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Like all other employers, unions must issue W-2 [PDF] forms to their employees by January 31 of each year — notifying them of the amount of their earnings, tax withholdings, and certain benefits for the previous year.
Employers must make certain that these forms accurately reflect the amount paid to every employee.
(The sample W-2 Form provided here cannot be used for filing taxes.)
[W-2 Instructions - PDF]
W-3 [PDF] forms are used by all employers — including unions — to summarize the information on W-2 forms for all their employees at year's end.
W-3 forms serve as a control sheet that tells the IRS how many employees you have and whether your W-2s are accurate. If you use a payroll service, the payroll service will provide both the W-2 and W-3 forms.
(The sample W-3 Form provided here cannot be used for filing taxes.)
[W-3 Instructions - PDF]
Employers use W-4 forms [PDF] to collect the information they need to calculate payroll withholdings for their employees. Unions should ask their employees to complete W-4 forms every year.
[W-9 PDF] forms should be completed by companies or self-employed individuals that perform services for your union.
The forms provide data the union will need to complete IRS Form 1099-Misc. By completing the form, the signer stipulates that the information he or she has provided is correct.
[W-9 Instructions - PDF]
IRS Form 940 [PDF] at year end is used to pay federal unemployment taxes.
[940 Instructions - PDF]
IRS Form 941 [PDF] is used to report all taxable wages, withheld taxes, and employer's FICA liabilities for a specific quarter. It also records the deposits that unions have made against the liabilities.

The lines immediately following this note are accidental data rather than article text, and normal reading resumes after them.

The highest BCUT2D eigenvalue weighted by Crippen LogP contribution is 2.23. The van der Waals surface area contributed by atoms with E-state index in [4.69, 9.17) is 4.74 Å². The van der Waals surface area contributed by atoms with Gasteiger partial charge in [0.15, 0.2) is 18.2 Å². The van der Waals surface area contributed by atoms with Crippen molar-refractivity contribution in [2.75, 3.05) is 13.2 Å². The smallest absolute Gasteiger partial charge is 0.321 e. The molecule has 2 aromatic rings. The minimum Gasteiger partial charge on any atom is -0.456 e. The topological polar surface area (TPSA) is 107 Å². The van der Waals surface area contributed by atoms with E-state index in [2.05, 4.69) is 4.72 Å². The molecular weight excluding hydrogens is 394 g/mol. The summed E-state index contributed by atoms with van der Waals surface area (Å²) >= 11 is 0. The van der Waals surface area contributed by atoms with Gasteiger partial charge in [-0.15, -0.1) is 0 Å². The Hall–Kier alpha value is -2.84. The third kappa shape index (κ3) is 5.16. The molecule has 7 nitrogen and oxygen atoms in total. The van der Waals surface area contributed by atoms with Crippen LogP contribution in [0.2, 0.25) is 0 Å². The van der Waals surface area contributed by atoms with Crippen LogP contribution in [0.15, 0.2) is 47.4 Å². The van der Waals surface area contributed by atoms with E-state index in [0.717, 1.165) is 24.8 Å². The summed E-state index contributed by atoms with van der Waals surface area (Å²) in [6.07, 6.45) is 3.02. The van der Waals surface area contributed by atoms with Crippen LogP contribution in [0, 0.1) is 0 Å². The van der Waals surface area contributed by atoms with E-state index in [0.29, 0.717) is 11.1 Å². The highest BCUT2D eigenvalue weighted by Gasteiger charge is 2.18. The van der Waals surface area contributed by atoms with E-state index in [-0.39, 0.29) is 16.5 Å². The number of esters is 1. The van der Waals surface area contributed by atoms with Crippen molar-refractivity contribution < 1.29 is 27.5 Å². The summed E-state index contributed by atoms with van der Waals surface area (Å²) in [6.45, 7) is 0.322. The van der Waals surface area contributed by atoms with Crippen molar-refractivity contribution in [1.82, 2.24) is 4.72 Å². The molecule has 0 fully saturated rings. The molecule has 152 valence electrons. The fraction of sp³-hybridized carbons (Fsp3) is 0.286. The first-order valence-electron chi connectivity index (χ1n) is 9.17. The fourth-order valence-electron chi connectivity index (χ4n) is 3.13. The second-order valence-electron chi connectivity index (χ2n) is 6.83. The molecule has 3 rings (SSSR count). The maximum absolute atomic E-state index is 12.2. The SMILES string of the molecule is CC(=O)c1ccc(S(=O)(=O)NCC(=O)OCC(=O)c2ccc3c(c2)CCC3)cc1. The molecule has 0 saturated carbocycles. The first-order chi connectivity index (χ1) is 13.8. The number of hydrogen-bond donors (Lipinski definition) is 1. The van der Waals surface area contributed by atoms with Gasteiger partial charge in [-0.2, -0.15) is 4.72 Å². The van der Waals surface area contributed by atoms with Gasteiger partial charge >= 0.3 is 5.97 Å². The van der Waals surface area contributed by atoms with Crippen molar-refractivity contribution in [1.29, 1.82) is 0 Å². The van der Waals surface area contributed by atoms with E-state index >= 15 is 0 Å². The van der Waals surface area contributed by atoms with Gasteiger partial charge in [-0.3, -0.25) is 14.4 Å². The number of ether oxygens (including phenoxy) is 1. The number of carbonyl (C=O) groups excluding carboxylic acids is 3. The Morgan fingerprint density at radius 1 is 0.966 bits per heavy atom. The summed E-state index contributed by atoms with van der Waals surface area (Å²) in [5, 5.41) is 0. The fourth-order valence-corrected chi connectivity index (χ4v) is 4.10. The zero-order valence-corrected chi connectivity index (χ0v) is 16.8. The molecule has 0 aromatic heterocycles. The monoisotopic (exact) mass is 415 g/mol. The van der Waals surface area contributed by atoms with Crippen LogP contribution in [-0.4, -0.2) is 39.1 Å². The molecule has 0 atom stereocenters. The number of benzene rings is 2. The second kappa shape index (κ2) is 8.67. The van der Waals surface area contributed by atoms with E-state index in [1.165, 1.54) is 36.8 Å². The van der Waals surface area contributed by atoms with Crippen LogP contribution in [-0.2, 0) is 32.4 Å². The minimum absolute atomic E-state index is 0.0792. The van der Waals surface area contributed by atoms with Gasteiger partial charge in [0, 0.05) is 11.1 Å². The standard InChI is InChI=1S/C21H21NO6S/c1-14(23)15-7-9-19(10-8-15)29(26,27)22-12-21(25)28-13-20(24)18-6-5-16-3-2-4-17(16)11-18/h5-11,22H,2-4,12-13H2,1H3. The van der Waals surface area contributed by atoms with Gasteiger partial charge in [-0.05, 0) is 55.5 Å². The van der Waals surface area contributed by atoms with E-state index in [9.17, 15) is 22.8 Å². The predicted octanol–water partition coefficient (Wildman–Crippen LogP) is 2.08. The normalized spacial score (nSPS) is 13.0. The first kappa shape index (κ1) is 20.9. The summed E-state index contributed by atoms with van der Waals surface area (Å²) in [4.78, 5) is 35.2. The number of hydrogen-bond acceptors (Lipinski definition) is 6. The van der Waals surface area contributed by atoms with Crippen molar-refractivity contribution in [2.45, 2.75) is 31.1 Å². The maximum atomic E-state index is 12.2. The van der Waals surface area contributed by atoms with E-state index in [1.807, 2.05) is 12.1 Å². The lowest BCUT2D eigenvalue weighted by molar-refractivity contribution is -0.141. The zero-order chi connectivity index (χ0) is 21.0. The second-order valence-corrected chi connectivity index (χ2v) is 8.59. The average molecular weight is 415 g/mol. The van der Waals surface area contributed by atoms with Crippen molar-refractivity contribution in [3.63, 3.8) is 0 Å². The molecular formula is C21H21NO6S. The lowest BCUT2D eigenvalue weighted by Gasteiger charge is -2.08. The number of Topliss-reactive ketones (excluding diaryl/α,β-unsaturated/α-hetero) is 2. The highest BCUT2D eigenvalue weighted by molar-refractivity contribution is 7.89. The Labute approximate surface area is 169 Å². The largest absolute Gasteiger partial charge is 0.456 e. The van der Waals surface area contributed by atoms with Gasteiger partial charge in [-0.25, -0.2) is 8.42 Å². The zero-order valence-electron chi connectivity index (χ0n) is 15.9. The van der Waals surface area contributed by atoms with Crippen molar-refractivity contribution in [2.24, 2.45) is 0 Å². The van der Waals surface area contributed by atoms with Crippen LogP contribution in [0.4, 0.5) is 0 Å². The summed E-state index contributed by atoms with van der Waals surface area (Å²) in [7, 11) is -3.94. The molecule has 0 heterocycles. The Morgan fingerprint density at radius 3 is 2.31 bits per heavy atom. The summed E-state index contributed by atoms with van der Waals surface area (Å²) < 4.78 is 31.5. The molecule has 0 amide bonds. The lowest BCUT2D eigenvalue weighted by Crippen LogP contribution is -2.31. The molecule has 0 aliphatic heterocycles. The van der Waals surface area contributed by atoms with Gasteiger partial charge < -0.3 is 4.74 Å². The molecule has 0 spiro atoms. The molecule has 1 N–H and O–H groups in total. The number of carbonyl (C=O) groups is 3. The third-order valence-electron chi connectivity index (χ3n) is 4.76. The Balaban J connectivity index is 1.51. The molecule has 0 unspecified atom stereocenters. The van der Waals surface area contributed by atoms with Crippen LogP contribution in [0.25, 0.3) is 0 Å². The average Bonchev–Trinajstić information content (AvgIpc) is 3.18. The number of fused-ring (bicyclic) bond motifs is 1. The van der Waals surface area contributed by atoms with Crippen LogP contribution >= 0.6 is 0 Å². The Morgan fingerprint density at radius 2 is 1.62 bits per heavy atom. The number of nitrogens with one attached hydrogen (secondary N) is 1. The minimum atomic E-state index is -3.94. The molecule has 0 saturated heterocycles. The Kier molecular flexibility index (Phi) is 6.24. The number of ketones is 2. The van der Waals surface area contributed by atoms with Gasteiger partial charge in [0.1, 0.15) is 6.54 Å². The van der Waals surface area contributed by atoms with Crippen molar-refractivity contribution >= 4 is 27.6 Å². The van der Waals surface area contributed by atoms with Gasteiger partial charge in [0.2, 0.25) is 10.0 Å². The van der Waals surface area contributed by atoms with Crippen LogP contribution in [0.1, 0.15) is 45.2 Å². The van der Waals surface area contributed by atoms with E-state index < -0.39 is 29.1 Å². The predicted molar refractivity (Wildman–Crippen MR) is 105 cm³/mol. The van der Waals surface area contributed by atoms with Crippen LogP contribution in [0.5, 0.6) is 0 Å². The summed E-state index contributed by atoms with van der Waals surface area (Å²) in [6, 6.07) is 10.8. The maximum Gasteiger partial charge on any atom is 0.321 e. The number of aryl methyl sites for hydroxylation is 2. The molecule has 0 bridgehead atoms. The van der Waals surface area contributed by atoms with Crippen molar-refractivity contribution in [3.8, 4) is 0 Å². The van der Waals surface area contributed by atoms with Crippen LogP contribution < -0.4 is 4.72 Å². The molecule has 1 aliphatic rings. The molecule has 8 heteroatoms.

The IRS uses the form to gauge whether the employer has made the deposits in a timely manner. The IRS is a real stickler on this form, and their deposits, so careful attention must be paid!
[941 Instructions - PDF]
Form 941 Schedule B
The IRS uses Form 941 Schedule B [PDF] to tell when a union's taxes were due, and whether the payments were made on time.
Only unions that meet certain thresholds must use this form. Under current law, if the union's tax liability is greater than $2,500 per quarter, they must use this form.
[941 Schedule B Instructions - PDF]
IRS Form 941 C [PDF] should be used to correct mistakes made on Form 941.
IRS Form 990 [PDF] is the tax form used by unions that have $500,000 or more in assets and $200,000 or more in gross receipts for a tax year.
The 990 is due every year by the 15th day of the 5th month after the close of the local’s fiscal year. For example, if the fiscal year ended on Dec. 31, 2015, the 990 is due May 15, 2016. The 990 cannot be filed until after the tax year ends.
[990 Instructions] | [Annual Form 990 Filing Requirements]
Form 990 EZ
IRS Form 990 EZ [PDF] is the tax form used by unions that have less than $500,000 in assets and less than $200,000 in gross receipts for a tax year.
The 990-EZ is due every year by the 15th day of the 5th month after the close of the local’s fiscal year. For example, if the fiscal year ended on Dec. 31, 2015, the 990-EZ is due May 15, 2016. The 990-EZ cannot be filed until after the tax year ends.
[990 EZ Instructions]
APWU locals whose annual gross receipts are less than $50,000 are required to electronically submit Form 990-N, also known as the e-Postcard, if they elect not to file Form 990 or Form 990-EZ.
The e-Postcard is due every year by the 15th day of the 5th month after the close of the local’s fiscal year. For example, if the fiscal year ended on Dec. 31, 2015, the e-Postcard is due May 15, 2016. The e-Postcard cannot be filed until after the tax year ends.